You’ve worked on apps that deal with some of the more stressful times in our days/lives: public transit and job-hunting. How do you think apps are making users’ lives better today?
Much has been written about the downsides of being so connected to other people and information at the tap of a button, but the upsides are huge as well. It’s amazing to live in a world where I can pull a screen out of my pocket to see where my train is in real time, hail a cab if it’s not going to be here soon enough, then let my friends know I might be late, all in under a minute. For those that have access to them, apps and the connected world are like a cheat code to certain life situations. There is a danger, though, in designing the world for the people who have that access, leaving others behind in the process.
Name a few apps that you think are really perfect, and get every aspect of mobile UX right.
I don’t know that perfect is possible, and it certainly gets harder the broader or more feature-packed an app is. Camera apps and games tend to have pretty great experiences, perhaps because they are so single-purpose and can afford to redefine some of the visual language and interactions we’re used to. In those categories, I love Halide, a great manual camera app for iPhone, and Mini Metro, a transit-based puzzle game (yep, I have a train problem).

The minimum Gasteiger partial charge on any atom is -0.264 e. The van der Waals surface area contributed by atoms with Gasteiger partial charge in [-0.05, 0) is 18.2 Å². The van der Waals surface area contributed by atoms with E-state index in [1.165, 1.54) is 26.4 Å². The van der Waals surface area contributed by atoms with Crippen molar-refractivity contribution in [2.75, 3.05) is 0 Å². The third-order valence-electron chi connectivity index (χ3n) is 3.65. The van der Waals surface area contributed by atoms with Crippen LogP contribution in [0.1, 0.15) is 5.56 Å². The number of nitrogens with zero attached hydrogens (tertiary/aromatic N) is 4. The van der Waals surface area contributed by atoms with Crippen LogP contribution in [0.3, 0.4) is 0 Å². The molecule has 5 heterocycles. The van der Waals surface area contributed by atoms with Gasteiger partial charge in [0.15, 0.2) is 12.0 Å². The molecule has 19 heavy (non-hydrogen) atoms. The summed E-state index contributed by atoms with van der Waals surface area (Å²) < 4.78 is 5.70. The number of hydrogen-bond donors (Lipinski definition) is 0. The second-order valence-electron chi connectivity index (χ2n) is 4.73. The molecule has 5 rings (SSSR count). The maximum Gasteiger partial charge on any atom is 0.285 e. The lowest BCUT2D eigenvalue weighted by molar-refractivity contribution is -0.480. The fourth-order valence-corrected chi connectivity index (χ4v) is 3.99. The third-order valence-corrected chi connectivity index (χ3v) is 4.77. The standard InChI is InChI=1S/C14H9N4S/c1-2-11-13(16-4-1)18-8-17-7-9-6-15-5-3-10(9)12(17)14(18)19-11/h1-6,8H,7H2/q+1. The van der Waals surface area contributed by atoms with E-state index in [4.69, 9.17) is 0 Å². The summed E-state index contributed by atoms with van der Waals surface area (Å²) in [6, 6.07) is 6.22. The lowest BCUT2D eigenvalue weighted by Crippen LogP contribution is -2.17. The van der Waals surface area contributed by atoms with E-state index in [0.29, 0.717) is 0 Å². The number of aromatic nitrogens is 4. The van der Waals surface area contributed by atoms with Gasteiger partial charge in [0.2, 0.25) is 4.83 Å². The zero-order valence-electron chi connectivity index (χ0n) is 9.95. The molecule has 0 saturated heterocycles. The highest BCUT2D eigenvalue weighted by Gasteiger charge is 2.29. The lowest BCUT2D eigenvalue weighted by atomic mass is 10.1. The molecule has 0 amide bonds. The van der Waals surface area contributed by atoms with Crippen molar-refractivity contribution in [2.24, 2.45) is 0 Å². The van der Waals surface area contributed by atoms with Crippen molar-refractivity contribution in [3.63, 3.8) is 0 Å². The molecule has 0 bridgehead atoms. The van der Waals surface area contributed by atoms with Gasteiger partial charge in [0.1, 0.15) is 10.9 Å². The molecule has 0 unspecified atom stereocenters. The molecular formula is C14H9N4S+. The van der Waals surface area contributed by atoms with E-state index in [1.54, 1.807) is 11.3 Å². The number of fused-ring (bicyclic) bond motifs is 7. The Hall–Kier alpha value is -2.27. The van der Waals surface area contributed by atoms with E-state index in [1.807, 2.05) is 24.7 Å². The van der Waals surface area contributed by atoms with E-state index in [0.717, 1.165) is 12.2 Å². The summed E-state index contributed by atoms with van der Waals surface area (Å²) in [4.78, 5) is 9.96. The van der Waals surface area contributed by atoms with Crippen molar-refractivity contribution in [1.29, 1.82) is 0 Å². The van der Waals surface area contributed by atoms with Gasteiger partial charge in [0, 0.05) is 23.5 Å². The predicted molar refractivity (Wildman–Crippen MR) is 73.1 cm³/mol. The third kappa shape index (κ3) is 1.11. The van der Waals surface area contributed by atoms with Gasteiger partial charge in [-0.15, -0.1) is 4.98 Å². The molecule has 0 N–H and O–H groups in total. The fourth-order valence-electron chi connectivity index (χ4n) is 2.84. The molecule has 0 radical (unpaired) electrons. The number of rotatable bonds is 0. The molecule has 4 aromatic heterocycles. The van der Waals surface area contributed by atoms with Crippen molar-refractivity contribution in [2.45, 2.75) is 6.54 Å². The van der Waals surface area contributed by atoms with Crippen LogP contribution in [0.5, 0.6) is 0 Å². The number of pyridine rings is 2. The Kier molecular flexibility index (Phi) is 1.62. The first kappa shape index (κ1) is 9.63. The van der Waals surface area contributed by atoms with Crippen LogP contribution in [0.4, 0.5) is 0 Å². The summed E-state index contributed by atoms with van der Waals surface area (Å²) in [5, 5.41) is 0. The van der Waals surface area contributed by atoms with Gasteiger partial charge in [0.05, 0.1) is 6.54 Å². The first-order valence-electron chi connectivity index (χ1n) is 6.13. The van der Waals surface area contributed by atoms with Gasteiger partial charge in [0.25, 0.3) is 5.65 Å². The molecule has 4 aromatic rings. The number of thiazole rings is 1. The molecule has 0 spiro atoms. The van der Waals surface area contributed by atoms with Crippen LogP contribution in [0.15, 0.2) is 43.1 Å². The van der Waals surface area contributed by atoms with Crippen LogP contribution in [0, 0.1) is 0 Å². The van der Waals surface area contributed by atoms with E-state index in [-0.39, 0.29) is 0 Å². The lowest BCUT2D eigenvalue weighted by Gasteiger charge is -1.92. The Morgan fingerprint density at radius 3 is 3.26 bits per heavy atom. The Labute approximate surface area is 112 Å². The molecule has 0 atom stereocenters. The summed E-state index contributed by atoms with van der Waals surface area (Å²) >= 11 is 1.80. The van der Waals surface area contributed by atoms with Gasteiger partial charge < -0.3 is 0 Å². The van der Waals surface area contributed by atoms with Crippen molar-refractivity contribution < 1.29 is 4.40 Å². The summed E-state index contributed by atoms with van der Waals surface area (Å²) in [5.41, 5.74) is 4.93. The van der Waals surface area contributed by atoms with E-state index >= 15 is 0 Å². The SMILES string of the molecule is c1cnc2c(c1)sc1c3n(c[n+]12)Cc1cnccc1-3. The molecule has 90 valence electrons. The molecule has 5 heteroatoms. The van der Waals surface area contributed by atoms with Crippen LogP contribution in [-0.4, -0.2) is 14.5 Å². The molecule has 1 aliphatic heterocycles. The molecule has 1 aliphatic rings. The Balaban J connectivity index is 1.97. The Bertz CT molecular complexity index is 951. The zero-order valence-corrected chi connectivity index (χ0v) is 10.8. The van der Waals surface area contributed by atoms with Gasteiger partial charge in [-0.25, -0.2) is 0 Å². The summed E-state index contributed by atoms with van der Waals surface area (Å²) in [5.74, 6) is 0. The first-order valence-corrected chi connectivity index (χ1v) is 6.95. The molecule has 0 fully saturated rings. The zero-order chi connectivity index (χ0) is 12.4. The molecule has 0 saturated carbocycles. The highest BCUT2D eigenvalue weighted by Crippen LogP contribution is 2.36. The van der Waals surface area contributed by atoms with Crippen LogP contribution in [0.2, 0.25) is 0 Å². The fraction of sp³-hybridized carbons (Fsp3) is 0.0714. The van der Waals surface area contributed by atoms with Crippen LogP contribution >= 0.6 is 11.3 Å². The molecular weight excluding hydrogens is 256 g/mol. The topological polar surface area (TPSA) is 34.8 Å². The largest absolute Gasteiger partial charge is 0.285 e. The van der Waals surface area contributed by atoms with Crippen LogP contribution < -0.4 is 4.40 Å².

What’s your “dream app” that you would love to design, but haven’t gotten to yet?
I like the idea of a really polished app to support tourists’ experiences in other cities. Gathering landmarks, walking and transit directions, places to eat, tips and tricks, and cultural information into one app that’s contextually aware and helpful rather than a dense encyclopedia would be an immensely difficult but cool project.
What are your favorite blogs, communities, influencers to follow?
I’m currently reading and watching anything from Jen Simmons and Rachel Andrew – they’re great educators and evangelists for all the new great things that CSS can do, which really broadens the canvas for feasible product designs on the web.
Any key points of advice for product designers who are just starting out or trying to break into the field?
Find small freelance projects or side projects of your own making to put together a portfolio – use the opportunities where you’re your own boss to practice the whole design and testing process, even if it’s overkill. Give yourself the opportunity to gain new experience. But no spec work! Never spec work.
Top item on your bucket list: 3,2,1, go!
I’d like to road trip across the US, hitting as many National Parks as I can along the way.